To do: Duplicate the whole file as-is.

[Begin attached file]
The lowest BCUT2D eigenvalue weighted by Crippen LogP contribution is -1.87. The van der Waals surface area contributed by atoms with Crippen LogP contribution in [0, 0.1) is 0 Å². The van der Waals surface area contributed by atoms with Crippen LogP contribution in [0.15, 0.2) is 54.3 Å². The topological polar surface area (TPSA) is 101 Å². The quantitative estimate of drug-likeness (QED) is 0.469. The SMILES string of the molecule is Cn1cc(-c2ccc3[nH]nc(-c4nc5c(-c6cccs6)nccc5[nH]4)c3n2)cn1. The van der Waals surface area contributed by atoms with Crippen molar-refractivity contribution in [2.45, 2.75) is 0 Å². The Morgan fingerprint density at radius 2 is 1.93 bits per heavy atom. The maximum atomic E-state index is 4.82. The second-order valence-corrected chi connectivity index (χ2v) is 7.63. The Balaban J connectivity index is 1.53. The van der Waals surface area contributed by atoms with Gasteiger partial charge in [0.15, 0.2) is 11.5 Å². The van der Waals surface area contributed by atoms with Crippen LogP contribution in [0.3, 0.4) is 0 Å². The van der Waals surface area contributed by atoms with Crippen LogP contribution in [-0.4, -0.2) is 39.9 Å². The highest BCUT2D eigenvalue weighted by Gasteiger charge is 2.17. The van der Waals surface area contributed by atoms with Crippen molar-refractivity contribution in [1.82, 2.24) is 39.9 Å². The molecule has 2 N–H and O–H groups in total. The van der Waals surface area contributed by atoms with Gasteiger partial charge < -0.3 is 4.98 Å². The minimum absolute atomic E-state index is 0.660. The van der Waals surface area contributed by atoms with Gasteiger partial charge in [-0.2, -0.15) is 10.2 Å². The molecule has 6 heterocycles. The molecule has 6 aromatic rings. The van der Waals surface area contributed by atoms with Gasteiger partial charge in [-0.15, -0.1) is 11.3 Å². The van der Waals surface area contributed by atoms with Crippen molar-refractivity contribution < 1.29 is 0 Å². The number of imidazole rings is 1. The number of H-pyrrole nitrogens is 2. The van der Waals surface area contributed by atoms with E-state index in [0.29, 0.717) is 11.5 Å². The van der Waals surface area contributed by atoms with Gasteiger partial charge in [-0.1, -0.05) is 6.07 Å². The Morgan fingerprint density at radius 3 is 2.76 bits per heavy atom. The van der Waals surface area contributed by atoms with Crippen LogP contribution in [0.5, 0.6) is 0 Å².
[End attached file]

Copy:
The lowest BCUT2D eigenvalue weighted by Crippen LogP contribution is -1.87. The van der Waals surface area contributed by atoms with Crippen LogP contribution in [0, 0.1) is 0 Å². The van der Waals surface area contributed by atoms with Crippen LogP contribution in [0.15, 0.2) is 54.3 Å². The topological polar surface area (TPSA) is 101 Å². The quantitative estimate of drug-likeness (QED) is 0.469. The SMILES string of the molecule is Cn1cc(-c2ccc3[nH]nc(-c4nc5c(-c6cccs6)nccc5[nH]4)c3n2)cn1. The van der Waals surface area contributed by atoms with Crippen molar-refractivity contribution in [2.45, 2.75) is 0 Å². The Morgan fingerprint density at radius 2 is 1.93 bits per heavy atom. The maximum atomic E-state index is 4.82. The second-order valence-corrected chi connectivity index (χ2v) is 7.63. The Balaban J connectivity index is 1.53. The van der Waals surface area contributed by atoms with Gasteiger partial charge in [0.15, 0.2) is 11.5 Å². The van der Waals surface area contributed by atoms with Crippen LogP contribution in [0.3, 0.4) is 0 Å². The van der Waals surface area contributed by atoms with Crippen LogP contribution in [-0.4, -0.2) is 39.9 Å². The highest BCUT2D eigenvalue weighted by Gasteiger charge is 2.17. The van der Waals surface area contributed by atoms with Crippen molar-refractivity contribution in [1.82, 2.24) is 39.9 Å². The molecule has 2 N–H and O–H groups in total. The van der Waals surface area contributed by atoms with Gasteiger partial charge < -0.3 is 4.98 Å². The minimum absolute atomic E-state index is 0.660. The van der Waals surface area contributed by atoms with Gasteiger partial charge in [-0.2, -0.15) is 10.2 Å². The molecule has 6 heterocycles. The molecule has 6 aromatic rings. The van der Waals surface area contributed by atoms with Gasteiger partial charge in [-0.15, -0.1) is 11.3 Å². The van der Waals surface area contributed by atoms with Crippen molar-refractivity contribution < 1.29 is 0 Å². The number of imidazole rings is 1. The number of H-pyrrole nitrogens is 2. The van der Waals surface area contributed by atoms with E-state index in [0.29, 0.717) is 11.5 Å². The van der Waals surface area contributed by atoms with Gasteiger partial charge in [-0.1, -0.05) is 6.07 Å². The Morgan fingerprint density at radius 3 is 2.76 bits per heavy atom. The van der Waals surface area contributed by atoms with Crippen LogP contribution in [0.5, 0.6) is 0 Å².